list of boundary relations among these surfaces. Each surface of dimension j

should include a pointer to the surfaces of dimension j + I which it bounds

and to the surfaces of dimension y â€” 1 in its boundary together with the rela-

tive orientation of these surfaces. We note that the boundary of an interface

of highest dimension j is an interface of highest dimension j - 1, so that for

the case n = 3, ; = 2, the boundaries are given by the data structures defined

in this paper, with the simple addition of an extra real variable z to the POEnT

data structure.

There are three requirements which determine the data structure for the

description of a single smooth surface in an interface. A small perturbation of

the points (such as would occur in a single time step of a time dependent evo-

lution) should not require a rrparameterization of the surface. Reparameteri-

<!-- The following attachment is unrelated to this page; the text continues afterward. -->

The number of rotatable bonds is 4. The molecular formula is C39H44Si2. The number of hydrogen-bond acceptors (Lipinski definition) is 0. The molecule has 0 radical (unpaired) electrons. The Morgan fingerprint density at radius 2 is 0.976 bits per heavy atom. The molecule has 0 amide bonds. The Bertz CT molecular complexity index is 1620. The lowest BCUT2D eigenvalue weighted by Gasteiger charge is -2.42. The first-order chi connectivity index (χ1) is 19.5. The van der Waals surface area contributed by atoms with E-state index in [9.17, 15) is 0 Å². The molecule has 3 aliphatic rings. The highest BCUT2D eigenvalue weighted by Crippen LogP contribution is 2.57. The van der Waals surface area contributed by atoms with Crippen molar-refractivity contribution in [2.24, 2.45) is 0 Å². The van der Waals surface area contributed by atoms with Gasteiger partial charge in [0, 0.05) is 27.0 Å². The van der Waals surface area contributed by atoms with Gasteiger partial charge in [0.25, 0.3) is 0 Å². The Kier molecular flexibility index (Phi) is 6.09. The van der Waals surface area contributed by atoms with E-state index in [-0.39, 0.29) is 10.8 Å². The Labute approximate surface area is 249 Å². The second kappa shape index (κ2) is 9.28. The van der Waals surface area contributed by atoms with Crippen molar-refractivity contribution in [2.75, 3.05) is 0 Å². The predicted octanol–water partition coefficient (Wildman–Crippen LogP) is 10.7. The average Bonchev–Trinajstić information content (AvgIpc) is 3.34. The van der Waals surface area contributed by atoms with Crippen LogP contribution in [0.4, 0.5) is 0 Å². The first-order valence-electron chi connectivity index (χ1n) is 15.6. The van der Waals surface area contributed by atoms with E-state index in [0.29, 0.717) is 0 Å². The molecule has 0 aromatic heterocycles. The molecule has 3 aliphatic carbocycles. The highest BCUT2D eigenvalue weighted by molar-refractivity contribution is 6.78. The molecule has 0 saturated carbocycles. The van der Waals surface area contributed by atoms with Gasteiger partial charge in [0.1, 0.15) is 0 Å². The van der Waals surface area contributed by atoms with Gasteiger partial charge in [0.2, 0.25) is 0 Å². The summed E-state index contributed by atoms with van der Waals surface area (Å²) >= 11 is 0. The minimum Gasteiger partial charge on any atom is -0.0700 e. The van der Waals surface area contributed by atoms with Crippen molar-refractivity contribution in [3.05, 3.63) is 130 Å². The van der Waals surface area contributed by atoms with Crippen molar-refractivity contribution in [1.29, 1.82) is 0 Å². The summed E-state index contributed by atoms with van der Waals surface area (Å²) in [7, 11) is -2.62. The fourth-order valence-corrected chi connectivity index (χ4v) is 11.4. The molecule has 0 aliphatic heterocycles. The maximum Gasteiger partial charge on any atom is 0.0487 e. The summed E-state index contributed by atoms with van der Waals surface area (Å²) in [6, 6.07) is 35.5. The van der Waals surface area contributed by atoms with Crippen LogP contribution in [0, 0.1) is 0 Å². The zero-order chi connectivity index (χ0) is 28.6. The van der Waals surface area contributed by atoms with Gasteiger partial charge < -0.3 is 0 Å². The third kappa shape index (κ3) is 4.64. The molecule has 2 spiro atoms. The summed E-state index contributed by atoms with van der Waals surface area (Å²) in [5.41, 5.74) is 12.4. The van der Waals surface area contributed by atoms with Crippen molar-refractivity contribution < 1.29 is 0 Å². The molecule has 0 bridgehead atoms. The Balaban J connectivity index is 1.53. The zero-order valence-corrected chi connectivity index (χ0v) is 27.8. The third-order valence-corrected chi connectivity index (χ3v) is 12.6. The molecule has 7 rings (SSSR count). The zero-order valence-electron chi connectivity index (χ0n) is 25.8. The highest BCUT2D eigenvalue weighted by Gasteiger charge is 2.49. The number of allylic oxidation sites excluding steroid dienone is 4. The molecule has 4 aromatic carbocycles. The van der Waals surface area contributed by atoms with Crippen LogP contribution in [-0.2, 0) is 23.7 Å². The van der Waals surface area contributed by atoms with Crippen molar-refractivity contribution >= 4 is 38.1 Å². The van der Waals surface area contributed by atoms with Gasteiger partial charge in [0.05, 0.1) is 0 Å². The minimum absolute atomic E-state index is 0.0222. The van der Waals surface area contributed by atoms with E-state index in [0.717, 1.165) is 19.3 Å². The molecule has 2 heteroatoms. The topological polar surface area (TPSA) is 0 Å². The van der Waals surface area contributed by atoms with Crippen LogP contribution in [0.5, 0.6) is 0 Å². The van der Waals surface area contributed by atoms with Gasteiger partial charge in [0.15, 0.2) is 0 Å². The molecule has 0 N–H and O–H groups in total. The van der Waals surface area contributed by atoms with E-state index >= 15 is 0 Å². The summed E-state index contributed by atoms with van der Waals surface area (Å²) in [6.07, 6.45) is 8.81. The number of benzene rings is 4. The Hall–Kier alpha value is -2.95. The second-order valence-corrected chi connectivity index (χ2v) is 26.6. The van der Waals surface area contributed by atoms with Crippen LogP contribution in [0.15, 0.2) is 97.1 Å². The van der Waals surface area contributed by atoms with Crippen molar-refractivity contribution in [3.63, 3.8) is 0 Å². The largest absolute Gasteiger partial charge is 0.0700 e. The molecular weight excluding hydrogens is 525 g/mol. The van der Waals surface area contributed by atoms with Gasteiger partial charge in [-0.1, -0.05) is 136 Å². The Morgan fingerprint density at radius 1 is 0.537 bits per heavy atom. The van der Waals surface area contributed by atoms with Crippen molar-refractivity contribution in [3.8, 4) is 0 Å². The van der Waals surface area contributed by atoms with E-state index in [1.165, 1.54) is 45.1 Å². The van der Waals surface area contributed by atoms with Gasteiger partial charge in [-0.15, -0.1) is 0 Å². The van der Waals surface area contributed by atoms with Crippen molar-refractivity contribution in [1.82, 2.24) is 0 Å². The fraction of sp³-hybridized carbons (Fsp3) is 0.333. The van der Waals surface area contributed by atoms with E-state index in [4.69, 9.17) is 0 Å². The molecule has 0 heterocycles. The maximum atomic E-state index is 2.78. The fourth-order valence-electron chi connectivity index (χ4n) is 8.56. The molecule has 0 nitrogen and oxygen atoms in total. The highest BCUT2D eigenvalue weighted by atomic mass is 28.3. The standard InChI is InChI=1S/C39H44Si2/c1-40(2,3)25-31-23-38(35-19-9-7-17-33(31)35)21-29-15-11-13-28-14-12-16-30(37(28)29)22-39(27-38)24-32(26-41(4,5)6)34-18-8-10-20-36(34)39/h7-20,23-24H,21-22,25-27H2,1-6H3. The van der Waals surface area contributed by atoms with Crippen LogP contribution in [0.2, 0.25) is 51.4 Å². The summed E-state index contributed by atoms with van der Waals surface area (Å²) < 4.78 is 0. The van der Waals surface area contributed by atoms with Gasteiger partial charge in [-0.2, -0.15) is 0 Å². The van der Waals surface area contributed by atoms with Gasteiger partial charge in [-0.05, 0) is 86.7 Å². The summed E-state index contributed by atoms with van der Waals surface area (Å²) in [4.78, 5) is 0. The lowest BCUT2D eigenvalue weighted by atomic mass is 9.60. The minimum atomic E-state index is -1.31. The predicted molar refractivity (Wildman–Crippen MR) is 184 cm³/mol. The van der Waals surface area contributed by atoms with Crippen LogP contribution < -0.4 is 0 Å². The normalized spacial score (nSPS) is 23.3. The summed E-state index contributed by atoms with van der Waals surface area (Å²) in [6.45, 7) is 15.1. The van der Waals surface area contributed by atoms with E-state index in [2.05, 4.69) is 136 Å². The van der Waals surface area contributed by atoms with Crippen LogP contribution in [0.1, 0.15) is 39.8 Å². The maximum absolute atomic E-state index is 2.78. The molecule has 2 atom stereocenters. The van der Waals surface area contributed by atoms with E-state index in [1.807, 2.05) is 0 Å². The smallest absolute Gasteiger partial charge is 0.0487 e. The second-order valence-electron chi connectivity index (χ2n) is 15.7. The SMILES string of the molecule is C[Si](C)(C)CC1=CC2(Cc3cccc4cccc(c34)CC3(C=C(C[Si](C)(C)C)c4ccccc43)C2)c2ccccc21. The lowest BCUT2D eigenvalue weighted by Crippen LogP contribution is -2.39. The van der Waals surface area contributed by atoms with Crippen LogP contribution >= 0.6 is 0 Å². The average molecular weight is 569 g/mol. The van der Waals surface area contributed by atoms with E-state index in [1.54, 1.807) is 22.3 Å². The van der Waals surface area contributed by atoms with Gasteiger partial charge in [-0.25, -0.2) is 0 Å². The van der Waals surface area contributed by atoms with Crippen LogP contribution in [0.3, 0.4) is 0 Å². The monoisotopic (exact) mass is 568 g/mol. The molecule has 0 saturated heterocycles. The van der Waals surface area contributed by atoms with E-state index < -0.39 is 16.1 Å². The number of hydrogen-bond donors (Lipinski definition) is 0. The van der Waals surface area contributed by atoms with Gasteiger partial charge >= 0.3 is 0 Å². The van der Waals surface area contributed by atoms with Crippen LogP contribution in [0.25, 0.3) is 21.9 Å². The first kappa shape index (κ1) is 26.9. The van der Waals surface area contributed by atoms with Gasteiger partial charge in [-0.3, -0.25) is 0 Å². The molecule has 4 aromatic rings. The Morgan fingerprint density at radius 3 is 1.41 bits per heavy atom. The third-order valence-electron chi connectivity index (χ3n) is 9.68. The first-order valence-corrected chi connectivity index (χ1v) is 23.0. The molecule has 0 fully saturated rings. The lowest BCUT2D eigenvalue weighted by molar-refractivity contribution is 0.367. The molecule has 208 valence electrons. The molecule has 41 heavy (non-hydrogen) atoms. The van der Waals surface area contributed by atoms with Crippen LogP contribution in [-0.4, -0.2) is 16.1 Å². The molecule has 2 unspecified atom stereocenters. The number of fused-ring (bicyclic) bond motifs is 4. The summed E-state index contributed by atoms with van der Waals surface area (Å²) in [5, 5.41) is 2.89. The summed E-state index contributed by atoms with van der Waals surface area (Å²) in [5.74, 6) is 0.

zation, when required, should be a local operation and the local reparameteri-

o

ITi

VÂ£>

CM

I

C -

C -

o

CO

o

\

w

w

o

Q

CO

(D

e

â€¢-3

o

6

C

o

â– H

+^

CO

a

S

o

o

Courant Mathematics and

Computing Laboratory

U.S. Department of Energy

A Computational Model for Interfaces

J. Glimm and O. A. McBryan

Research and Development Report

Supported by the Applied Mathematical Sciences

subprogram of the Office of Energy Research,

U.S. Department of Energy under

Contract DE-AC02-76ER03077

3 < Mathematics and Computers

lune 1985

NEW YORK UNIVERSITY

UNCLASSIFIED

Mathematics and Computers

c\1^ UC-3.

^ v&V^'^^^ ,> DOE/ER/03077-26:

^6tâ€¢ 3. â€¢â™¦. 5

Departmeat of Mathematics

Courant Institute

New York University

New York, NY 10012.

ABSTRACT

Decompositions of the plane into disjoint components

separated by airves occur frequently. We describe a package of

subroutines which provides facilities for defining, building and

modifying such decompositions and for efficiently solving vari-